Dear Chris and Walter,
A few closing thoughts. I'm glad Walter mentioned spending discipline. It's been a pet peeve of mine in recent weeks that the president's dividend tax cut has been so deceptively sold. And it disappointed me to see the single most disingenuous piece of hocus-pocus find its way into this constitutionally mandated address. I mean the passage about how "92 million Americans will keep this year an average of almost $1,100 more of their own money." An average! Bush knows that his listeners will understand this as the median rebate—what the guy-in-the-street-with-three-kids-and-a-mortgage will get. But it's not. It's a mean rebate—what you get when you average out one guy who gets a million dollars and 99 others who receive $18.29.
Another annoying trope is the old populist one of comparing the privileges of congressmen with those of the poor. "Just like you," Bush admonished the chamber, "all seniors should have the choice of a health-care plan that provides prescription drugs." Congressman is a pretty substantial job. Does it bother Bush that congressmen have a health plan that is relatively good? Evidently not, because he railed against national health care later in the speech. The "just like you" is a cheap piece of socialist demagoguery.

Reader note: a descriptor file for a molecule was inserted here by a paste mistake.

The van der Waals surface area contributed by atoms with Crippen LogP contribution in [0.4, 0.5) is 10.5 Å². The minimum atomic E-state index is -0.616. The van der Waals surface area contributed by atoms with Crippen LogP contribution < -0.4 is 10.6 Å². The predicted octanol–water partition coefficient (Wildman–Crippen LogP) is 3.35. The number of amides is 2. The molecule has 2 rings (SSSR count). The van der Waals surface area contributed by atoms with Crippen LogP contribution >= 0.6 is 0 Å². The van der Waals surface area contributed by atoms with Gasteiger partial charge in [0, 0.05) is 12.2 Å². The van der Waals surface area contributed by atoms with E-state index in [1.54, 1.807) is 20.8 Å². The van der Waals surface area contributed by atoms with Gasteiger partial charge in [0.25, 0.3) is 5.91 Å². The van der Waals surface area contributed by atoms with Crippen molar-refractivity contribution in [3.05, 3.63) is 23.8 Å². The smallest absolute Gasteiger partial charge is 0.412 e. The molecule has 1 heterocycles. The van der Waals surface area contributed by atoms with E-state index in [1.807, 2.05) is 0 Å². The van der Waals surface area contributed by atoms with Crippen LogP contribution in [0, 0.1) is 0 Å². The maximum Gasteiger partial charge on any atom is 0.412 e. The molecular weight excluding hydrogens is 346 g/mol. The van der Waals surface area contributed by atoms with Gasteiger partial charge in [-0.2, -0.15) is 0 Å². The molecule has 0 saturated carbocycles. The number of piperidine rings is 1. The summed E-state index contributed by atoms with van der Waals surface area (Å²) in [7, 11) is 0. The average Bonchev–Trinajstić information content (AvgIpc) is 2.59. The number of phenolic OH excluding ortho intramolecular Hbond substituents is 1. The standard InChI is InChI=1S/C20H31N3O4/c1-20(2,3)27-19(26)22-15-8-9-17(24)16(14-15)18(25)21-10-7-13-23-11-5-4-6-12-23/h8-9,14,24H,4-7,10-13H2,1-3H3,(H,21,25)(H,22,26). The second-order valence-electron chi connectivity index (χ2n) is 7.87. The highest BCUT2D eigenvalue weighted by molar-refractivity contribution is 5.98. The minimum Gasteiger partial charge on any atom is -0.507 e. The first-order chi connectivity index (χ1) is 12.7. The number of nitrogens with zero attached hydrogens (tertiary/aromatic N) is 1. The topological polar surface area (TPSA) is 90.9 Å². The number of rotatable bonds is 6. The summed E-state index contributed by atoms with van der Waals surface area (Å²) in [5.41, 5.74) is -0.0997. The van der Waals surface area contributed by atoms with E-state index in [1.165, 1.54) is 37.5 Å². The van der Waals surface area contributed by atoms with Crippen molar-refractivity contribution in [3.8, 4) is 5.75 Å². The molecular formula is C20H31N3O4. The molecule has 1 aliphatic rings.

But the meat of the speech was Iraq. There was one task Bush needed to accomplish: to shift the potential grounds for war from weapon discoveries to Saddam's non-cooperation. And he did it. Now I can wait for next year's speech.
Thanks for an enjoyable few days of chat. It's been my high privilege and distinct honor.
Christopher Caldwell is a senior editor at the Weekly Standard. His book Reflections on the Revolution in Europe: Immigration, Islam and the West will be published in the United States in July.